Shit People Say, Internalized Sexism and the Responsibility of Satire

I’ve only been on the periphery of the “Shit People Say” meme phenomenon as I do not often go to Youtube unless someone directs me there. This time,  it was a guildmate of mine linking me Trade Chat’s video in the same vein, titled “Sh!t that Girl WoW Players Say.” The guildmate expressed her disappointment but wasn’t sure if she was wrong in feeling like the video mocked other female wow players or if Panzer was merely being satirical. I watched the video and I came to the conclusion that it just felt mocking.

Nothing against Panzer, because it is not an isolated problem, especially if we look at the larger meme to begin with. My guildmate felt that a lot of what were people’s attempts at humor did nothing but serve to undermine already marginalized groups and take away from really relevant videos like this one:

This is what satire is all about. Satire, without going into a lengthy dissertation, is best utilized by the people who feel the slings and arrows of the majority. In short, satire really cuts when you’re criticizing someone who has some measure of power over your world. While the video above is very hilarious, it also really underscores a legitimate problem that black women have with white women and the racist things they say.

My problem with the Shit People Say meme as well as the original WOW video I linked is that a lot of them do nothing to really undercut or inform, just mock from a privileged position. Now, is Panzer a lady? Yes she is. Is it okay to make fun of other women? Contextually I feel there’s a time and place. Criticism of other women for things that aren’t internalized sexist concepts tends to fare better than reinforcing that women who “act like this” in video games are dumb and to be made fun of. It makes me sad and disappointed to see someone so well-liked and recognizable making fun of the things women say in WOW. It’s problematic. Is it probably just for laughs? Maybe. But the crux of it is that when a woman stands up and starts picking on women, it gives men even more “justified” reinforcement that women are stupid and prime for mocking. A lot of the things that Panzer highlights in the video (like “baby aggro”, push-to-giggling, and “my voice is not sexy!”) are things that men (and other women) take ladies to task for because they feel they are stupid or shitty when they are really symptoms of larger sexist problems. Ones that we as women frequently swallow at face value and in turn, criticize other women for. It does nothing to elevate ourselves and it gives more power to keep us down.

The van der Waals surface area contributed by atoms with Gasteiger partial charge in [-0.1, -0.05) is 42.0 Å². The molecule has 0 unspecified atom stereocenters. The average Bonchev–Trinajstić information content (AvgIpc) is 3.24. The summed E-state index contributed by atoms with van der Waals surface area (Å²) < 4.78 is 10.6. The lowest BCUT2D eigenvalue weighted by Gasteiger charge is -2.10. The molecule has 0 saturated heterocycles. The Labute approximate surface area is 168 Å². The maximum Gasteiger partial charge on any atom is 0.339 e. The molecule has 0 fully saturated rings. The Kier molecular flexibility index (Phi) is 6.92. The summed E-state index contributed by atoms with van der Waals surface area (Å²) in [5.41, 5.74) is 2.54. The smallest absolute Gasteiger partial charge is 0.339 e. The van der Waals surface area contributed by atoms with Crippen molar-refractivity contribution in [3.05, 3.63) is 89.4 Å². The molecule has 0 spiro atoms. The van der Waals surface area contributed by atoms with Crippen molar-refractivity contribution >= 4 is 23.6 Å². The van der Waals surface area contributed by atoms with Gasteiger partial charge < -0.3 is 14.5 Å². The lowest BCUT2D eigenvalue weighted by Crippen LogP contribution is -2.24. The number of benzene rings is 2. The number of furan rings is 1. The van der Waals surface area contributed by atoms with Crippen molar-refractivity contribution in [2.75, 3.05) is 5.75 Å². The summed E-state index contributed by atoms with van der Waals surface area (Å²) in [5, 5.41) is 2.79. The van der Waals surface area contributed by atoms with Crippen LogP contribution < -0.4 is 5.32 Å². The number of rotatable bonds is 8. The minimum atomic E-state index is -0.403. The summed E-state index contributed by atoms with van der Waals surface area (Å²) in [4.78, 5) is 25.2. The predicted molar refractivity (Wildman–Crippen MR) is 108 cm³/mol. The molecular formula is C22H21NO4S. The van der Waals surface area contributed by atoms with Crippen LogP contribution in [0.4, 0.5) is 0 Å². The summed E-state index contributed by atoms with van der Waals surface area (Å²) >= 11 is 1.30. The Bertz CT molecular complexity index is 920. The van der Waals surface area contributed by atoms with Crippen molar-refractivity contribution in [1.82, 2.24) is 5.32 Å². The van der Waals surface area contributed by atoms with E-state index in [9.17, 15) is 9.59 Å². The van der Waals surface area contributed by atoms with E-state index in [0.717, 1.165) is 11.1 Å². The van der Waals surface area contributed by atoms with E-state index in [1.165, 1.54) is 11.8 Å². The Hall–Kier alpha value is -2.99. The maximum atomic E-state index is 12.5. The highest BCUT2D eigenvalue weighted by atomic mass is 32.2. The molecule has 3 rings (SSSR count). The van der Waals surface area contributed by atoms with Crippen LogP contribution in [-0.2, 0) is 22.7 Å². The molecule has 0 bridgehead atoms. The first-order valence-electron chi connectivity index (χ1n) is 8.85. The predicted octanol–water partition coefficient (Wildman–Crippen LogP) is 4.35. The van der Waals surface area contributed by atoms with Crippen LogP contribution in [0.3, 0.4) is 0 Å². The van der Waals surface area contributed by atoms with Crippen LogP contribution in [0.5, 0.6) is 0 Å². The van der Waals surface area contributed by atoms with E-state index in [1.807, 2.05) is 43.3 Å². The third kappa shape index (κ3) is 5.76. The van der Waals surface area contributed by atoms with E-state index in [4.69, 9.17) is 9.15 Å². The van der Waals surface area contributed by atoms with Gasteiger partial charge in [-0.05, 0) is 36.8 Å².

Satire, especially in the World of Warcraft community, should serve to undercut the inherent problems at the same time they crack a smile. When women are already a fairly oppressed class in the gaming world, having a notable female celebrity in vlogging using tropes like the Angry Female and the Mom and the Giggly Sexpot does nothing for us. Those of us who are marginalized content creators, in my mind, should use our celebrity and our platform to entertain, but not without Making a Point. And that point shouldn’t serve as just more fodder for male gamers to laugh at women, when a lot of what they criticize is often the direct problem of sexist ideas or sexist opinions.

A good example of satire within the WoW community is this video by WoPairs and a gaggle of awesome lady machinima artists/voice actors:

By flipping the genders around, it is amusing but it does highlight the actual problems women deal with in raids and with gendered language. This is the kind of stuff I like to see. Humor definitely has its place our gaming community, but not at the expense of others who are already picked on on a regular basis in every area of their lives. Make the culture you want to be a part of, not the culture we already find ourselves stuck in. It just might make people think.

6 Responses

  1. I had a hard time understanding why the first video wasn’t satirical. But I understood immediately why the second and third ones were much better examples of satire. I saw the WoW Machinima last year and thought it was funny and spot on at that time.

    I think Panzer just missed the mark on how she dramatized it. Still, I understood she was making fun of the stereotype. Maybe that was the problem?

    • Well, the problem is that I don’t think those are stereotypes we -should- make fun of, because a lot of sexist tropes are like that to begin with.

    • For me the problem with the first video was that was more like “Shit guys THINK girls say in WoW” and I’ve never really heard any of those things from any of my hundreds of female guildies (or out of my own mouth) for years and I’ve heard most of them from males to be honest…it just seemed entirely off-base.

  2. This post is really spot on with what I was feeling when I first watched Panzer’s video. I’m glad to see that I wasn’t alone. Thanks for this great post.

  3. Pingback: Sexism! Not just for men! [ 6D ]

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